All the way back at the beginning of January, I was just sitting around idly checking my email when I saw a message forwarded to me by an academic listserve that I am part of. In this email, Dr. James Cantor, a rather infamous figure in the field of transgender research, recommended a book for everyone to read about transgender issues. Being that this email was from James Cantor himself, I was already a bit wary of the type of book that he would recommend to a list full of academics interested in Lesbian, Gay, Bisexual, and Trans* issues. However, once I opened the email, shit hit the fan. It would seem that the book that he felt best to recommend to this rather discerning crowd was none other than the most recent book by yet another hugely infamous figure in transgender research, Dr. Anne Lawrence, Men Trapped in Men’s Bodies: Narratives of Autogynephilic Transsexualism.After taking a minute or two to cringe (and maybe dry heave) at the thought of Anne Lawrence’s works being offered as a positive resource for academics to gain accurate knowledge about transgender people, I penned a polite response back. Then, a few days later, I got another email in my inbox. This time from a Trans* positive researcher in the field. He offered me a chance to write a review of the book, and I jumped for it! I thought it a great opportunity to make use of an academic medium to explore and explain the internalized transphobia that saturates just about every word Anne Lawrence writes.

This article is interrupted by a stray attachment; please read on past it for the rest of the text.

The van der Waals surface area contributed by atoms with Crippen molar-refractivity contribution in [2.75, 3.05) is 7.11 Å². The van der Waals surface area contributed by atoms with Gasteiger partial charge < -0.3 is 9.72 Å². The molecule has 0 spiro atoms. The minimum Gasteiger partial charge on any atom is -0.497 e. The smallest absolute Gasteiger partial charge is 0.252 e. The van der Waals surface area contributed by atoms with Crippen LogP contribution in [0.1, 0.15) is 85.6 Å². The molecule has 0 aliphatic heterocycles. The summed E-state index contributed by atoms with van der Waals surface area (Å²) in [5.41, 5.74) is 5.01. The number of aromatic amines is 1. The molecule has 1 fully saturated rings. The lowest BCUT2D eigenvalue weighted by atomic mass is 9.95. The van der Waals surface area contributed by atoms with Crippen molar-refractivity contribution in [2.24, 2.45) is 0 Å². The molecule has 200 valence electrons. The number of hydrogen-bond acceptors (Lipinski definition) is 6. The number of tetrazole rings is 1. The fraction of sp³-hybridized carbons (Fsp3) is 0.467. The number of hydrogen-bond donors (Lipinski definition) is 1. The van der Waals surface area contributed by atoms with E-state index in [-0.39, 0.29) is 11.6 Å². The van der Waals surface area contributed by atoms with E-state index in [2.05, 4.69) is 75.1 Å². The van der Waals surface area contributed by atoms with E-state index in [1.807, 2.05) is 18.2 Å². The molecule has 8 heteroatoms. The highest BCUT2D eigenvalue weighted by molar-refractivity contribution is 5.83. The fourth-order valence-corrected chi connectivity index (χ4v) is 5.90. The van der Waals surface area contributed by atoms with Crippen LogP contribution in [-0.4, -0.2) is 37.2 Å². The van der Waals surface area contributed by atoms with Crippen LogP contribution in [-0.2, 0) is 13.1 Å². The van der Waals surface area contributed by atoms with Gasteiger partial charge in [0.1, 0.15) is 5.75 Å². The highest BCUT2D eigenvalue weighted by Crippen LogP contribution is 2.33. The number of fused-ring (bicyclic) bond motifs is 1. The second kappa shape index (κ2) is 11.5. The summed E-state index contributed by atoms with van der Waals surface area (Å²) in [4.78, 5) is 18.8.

However, this isn’t what ended up happening. Instead, after only the first chapter, I am finding myself enthralled by the book, trapped by the nuggets of well-reasoned, rational points in a sea of transphobic language and biological determinism. And this is exactly the problem, unlike what I originally thought, this book seems to be rather complex. Sure, there are a huge number of problematic aspects of the book (and the research that it is based on), but there also seem to be good things that can still be gleaned from its pages.
So, instead of just simply reading the book through and bashing it for its more obvious faults, I have decided to take things slow and write reviews as I read. Hopefully, by doing things this way, I will be able to read the book in more depth, evaluate its points with more complexity, and allow my thoughts a chance to grow and naturally develop before I confine them to the pages of an academic review. This means, that, while I don’t plan on holding back on the more academic side of my writing, I do want to strive for a more expansive and revealing series of posts, in which I can play with ideas, dabble with theories, and say rather nonacademic (and sometimes even rather rude) things.
So, without any further delay, I would like to introduce you to the first series for this blog: Autogynephilia!